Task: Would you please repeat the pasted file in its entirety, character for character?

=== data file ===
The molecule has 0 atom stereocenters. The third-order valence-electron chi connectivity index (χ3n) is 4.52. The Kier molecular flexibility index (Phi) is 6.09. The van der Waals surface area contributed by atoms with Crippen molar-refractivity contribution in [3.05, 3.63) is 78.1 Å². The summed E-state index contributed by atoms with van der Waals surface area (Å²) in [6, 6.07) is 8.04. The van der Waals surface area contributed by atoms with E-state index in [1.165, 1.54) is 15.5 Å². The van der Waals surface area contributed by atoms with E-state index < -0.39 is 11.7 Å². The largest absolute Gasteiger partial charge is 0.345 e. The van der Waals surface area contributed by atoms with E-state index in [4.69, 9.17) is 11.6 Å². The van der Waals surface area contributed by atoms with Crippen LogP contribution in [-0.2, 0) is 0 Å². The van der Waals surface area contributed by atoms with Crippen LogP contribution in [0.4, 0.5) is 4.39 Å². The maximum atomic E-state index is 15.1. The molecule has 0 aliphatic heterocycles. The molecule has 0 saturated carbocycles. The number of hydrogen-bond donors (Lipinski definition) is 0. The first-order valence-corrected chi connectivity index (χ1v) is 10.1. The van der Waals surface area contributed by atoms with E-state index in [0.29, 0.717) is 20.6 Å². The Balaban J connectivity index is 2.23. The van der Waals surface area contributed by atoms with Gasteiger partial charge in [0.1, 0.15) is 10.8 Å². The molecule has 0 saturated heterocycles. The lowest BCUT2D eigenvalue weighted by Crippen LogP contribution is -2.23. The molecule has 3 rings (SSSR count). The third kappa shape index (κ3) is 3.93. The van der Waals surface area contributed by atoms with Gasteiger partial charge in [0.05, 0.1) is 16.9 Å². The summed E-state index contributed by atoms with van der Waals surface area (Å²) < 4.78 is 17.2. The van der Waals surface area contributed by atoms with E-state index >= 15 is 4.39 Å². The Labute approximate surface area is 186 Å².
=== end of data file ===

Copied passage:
The molecule has 0 atom stereocenters. The third-order valence-electron chi connectivity index (χ3n) is 4.52. The Kier molecular flexibility index (Phi) is 6.09. The van der Waals surface area contributed by atoms with Crippen molar-refractivity contribution in [3.05, 3.63) is 78.1 Å². The summed E-state index contributed by atoms with van der Waals surface area (Å²) in [6, 6.07) is 8.04. The van der Waals surface area contributed by atoms with E-state index in [1.165, 1.54) is 15.5 Å². The van der Waals surface area contributed by atoms with E-state index < -0.39 is 11.7 Å². The largest absolute Gasteiger partial charge is 0.345 e. The van der Waals surface area contributed by atoms with E-state index in [4.69, 9.17) is 11.6 Å². The van der Waals surface area contributed by atoms with Crippen LogP contribution in [-0.2, 0) is 0 Å². The van der Waals surface area contributed by atoms with Crippen LogP contribution in [0.4, 0.5) is 4.39 Å². The maximum atomic E-state index is 15.1. The molecule has 0 aliphatic heterocycles. The molecule has 0 saturated carbocycles. The number of hydrogen-bond donors (Lipinski definition) is 0. The first-order valence-corrected chi connectivity index (χ1v) is 10.1. The van der Waals surface area contributed by atoms with E-state index in [0.29, 0.717) is 20.6 Å². The Balaban J connectivity index is 2.23. The van der Waals surface area contributed by atoms with Gasteiger partial charge in [0.1, 0.15) is 10.8 Å². The molecule has 0 saturated heterocycles. The lowest BCUT2D eigenvalue weighted by Crippen LogP contribution is -2.23. The molecule has 3 rings (SSSR count). The third kappa shape index (κ3) is 3.93. The van der Waals surface area contributed by atoms with Gasteiger partial charge in [0.05, 0.1) is 16.9 Å². The summed E-state index contributed by atoms with van der Waals surface area (Å²) < 4.78 is 17.2. The van der Waals surface area contributed by atoms with E-state index >= 15 is 4.39 Å². The Labute approximate surface area is 186 Å².